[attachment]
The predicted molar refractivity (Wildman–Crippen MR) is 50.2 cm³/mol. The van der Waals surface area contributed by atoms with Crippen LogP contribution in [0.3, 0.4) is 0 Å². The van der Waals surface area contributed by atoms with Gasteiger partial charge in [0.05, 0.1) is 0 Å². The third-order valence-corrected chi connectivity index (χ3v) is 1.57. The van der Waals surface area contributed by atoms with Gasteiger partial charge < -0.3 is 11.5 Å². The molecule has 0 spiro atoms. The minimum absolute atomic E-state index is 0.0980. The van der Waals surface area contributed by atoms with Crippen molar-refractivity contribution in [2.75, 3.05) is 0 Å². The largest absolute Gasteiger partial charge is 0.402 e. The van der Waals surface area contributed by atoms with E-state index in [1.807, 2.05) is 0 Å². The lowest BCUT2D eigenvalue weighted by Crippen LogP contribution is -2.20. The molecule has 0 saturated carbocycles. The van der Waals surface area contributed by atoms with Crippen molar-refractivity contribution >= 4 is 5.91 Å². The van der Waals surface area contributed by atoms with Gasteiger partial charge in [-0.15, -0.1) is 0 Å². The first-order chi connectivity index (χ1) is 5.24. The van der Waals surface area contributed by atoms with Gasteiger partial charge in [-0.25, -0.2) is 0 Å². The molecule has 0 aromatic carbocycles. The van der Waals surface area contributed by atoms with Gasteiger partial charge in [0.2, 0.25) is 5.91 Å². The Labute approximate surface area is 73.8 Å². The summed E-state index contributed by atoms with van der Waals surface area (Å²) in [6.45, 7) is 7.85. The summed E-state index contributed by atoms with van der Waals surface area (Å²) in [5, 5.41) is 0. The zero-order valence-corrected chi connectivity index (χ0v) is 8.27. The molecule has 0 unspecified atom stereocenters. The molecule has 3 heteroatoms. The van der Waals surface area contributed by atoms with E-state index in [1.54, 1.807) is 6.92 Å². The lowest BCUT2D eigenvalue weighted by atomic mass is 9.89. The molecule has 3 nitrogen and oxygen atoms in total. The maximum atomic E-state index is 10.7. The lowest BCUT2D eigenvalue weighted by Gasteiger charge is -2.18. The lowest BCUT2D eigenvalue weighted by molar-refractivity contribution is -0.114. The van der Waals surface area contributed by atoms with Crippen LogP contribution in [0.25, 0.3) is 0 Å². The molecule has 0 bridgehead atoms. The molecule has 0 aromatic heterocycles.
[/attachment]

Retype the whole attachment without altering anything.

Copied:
The predicted molar refractivity (Wildman–Crippen MR) is 50.2 cm³/mol. The van der Waals surface area contributed by atoms with Crippen LogP contribution in [0.3, 0.4) is 0 Å². The van der Waals surface area contributed by atoms with Gasteiger partial charge in [0.05, 0.1) is 0 Å². The third-order valence-corrected chi connectivity index (χ3v) is 1.57. The van der Waals surface area contributed by atoms with Gasteiger partial charge < -0.3 is 11.5 Å². The molecule has 0 spiro atoms. The minimum absolute atomic E-state index is 0.0980. The van der Waals surface area contributed by atoms with Crippen molar-refractivity contribution in [2.75, 3.05) is 0 Å². The largest absolute Gasteiger partial charge is 0.402 e. The van der Waals surface area contributed by atoms with E-state index in [1.807, 2.05) is 0 Å². The lowest BCUT2D eigenvalue weighted by Crippen LogP contribution is -2.20. The molecule has 0 saturated carbocycles. The van der Waals surface area contributed by atoms with Crippen molar-refractivity contribution >= 4 is 5.91 Å². The van der Waals surface area contributed by atoms with Gasteiger partial charge in [-0.15, -0.1) is 0 Å². The first-order chi connectivity index (χ1) is 5.24. The van der Waals surface area contributed by atoms with Gasteiger partial charge in [-0.25, -0.2) is 0 Å². The molecule has 0 aromatic carbocycles. The van der Waals surface area contributed by atoms with Gasteiger partial charge in [0.2, 0.25) is 5.91 Å². The Labute approximate surface area is 73.8 Å². The summed E-state index contributed by atoms with van der Waals surface area (Å²) in [6.45, 7) is 7.85. The summed E-state index contributed by atoms with van der Waals surface area (Å²) in [5, 5.41) is 0. The zero-order valence-corrected chi connectivity index (χ0v) is 8.27. The molecule has 0 unspecified atom stereocenters. The molecule has 3 heteroatoms. The van der Waals surface area contributed by atoms with E-state index in [1.54, 1.807) is 6.92 Å². The lowest BCUT2D eigenvalue weighted by atomic mass is 9.89. The molecule has 3 nitrogen and oxygen atoms in total. The maximum atomic E-state index is 10.7. The lowest BCUT2D eigenvalue weighted by Gasteiger charge is -2.18. The lowest BCUT2D eigenvalue weighted by molar-refractivity contribution is -0.114. The van der Waals surface area contributed by atoms with Crippen LogP contribution in [0.25, 0.3) is 0 Å². The molecule has 0 bridgehead atoms. The molecule has 0 aromatic heterocycles.